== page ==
Week of 18 Jan 10
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This past week, a good friend and I had yet another discussion (note: I enjoy these, keep them coming) about saving old pulp and paper mills. Old is really a misnomer--the real issue concerns those already obsolete or nearing obsolescence--age is not the issue. My friend, like many others, finds it irresistible to try to save some of these. And, perhaps, some should be saved, but each case is special in its own right and must be examined very carefully from every angle.
Let's look at a couple of examples from other venues for a moment. As I write this, the people of West Point, Georgia, USA, are not aware we are in a recession. In fact, this feeling starts with my next door neighbor. What is the source of this economic joy? Hyundai and its subsidiary Kia. My next door neighbor is a plant manager for a plastics plant that makes car components. Three years ago, his plant was making parts for BMW (in South Carolina) and Ford and GM here in Atlanta. Today, his plant is almost constantly expanding as his business with BMW, Hyundai (in Montgomery, Alabama) and the new Kia plant in West Point, Georgia suck out all the parts he can make (the Ford and GM plants are closed). All this while Detroit has one of its bleakest winters ever.
Second example. I am a regular, if informal, mentor to a pastor in a mainstream, liberal Christian denomination. In the early 1980's, when he was a young divinity school graduate, he started a church in a school (common here) here in suburban Atlanta. For those of you unfamiliar with religion in America, the south is in particular conservative, often called the "Bible Belt." He had an uphill battle. He started with nothing and within 15 years had built a very large church--over 1,000 members. They built a building, expanded the building, and then moved to an even larger building as they continued to grow. After a while, seeking new challenges, he resigned. Now, a few years later, a year ago, he took the job of Pastor of a church built in the 1960's, but poorly mismanaged in recent years. It is in fairly sound financial condition but had dropped to about 35 members. A year ago, he thought he would go into this situation and repeat his earlier success. Now, he is frustrated--he has learned that old habits and ideas die hard. He can't move those 35 people, as few as they are, to dare to dream new dreams. He has made almost no progress in a year.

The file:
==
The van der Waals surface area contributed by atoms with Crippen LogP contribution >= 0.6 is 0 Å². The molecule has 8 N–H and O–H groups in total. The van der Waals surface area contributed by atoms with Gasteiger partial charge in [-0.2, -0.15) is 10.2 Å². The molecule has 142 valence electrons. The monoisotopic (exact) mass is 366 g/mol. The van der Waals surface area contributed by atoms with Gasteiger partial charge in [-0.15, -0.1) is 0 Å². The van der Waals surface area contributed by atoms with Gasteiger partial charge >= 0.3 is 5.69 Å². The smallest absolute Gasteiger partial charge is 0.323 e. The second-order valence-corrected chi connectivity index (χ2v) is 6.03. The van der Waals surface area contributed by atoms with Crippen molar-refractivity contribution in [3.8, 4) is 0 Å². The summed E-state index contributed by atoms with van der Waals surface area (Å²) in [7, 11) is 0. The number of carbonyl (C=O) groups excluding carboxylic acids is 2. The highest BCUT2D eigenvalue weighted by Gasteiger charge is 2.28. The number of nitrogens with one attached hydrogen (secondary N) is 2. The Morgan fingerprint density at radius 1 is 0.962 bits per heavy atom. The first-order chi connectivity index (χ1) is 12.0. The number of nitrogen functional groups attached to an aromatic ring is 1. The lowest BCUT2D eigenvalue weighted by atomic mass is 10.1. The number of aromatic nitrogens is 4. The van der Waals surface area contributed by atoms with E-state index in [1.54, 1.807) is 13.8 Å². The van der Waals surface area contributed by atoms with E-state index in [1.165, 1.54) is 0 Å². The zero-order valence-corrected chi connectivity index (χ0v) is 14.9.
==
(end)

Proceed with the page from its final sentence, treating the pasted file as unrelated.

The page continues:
If two mills have the same marketing opportunities (you can't sell a grade no one wants to buy), the difference in the success of each will be the people, not the physical assets. In short, if group think in one mill is one of entitlement, a right to exist, they will not. However, to paraphrase Jack Welch (former CEO of General Electric), if the group think is as if the entire mill personnel are standing at the end of a dock in shark infested waters and a fire has broken out between them and land, consuming the dock rapidly, they have a chance.
Again, if the markets exist, the attitude of the employees is all that matters. One of my favorite examples of a very successful old mill is Tama Paperboard in Tama, Iowa. They have been making coated recycled boxboard on this site nearly forever (the place started up in the early 1870's making egg flats from wheat straw). It has a good market. It does not have the fanciest assets (one little machine less than 90 inches wide). It is financially healthy and has been for decades. One thing I used to say about this mill is that what saved it was that it was near nothing (beaches, ski slopes, casinos, and so forth), hence no corporate types saw any reason to come to eastern Iowa to "help" it.
Reflecting on my examples of Hyundai versus the Detroit automakers, it would be easy to conclude a cheap inference that I am blaming unions for the stark disparities between the two. Not so. Unions do not bear all of the problem, although they do have their share. I blame the group think of everyone involved--they went from "esprit de corps" to "we are invincible." This is a transition that has felled great cultures and societies since the beginning of recorded time.
The desire to keep old mills running permeates from top management to 4th hand. Corporate management is loath to take writeoffs or incur the environmental cleanup costs a shut facility may trigger. Employees working on the site want to see the gravy train continue. No one wants to bear the apparent costs of change. Yet, the sooner, especially for the employees, you get on with it, the sooner you can improve your attitude and move on to a better place in life. It is like the two times I have been told I had cancer. In those cases, there were no options to return to the way things were. So, I said, "Let's get on with the treatment, the sooner the better." Some mills have cancer, but everyone is ignoring the diagnosis. Time to move on. In place assets mean almost nothing and are not an indicator of future success.
And, for this week's survey, we are asking whether you think your mill will still be operating in 2020. You can click on "More" below to respond and results will be in the "What do you think?" department below next week.
For safety this week, let's talk about cancer. Are you up to date on your screenings? They are the best thing you can do--early knowledge is your best weapon. This year I am celebrating 10 years since my first diagnosis and 3 since my second (they were not related cancers). Early is indeed better.
Be safe and we'll talk next week.
P.S. you may want to check out our new department "Where I work" at the bottom of Nip Impressions.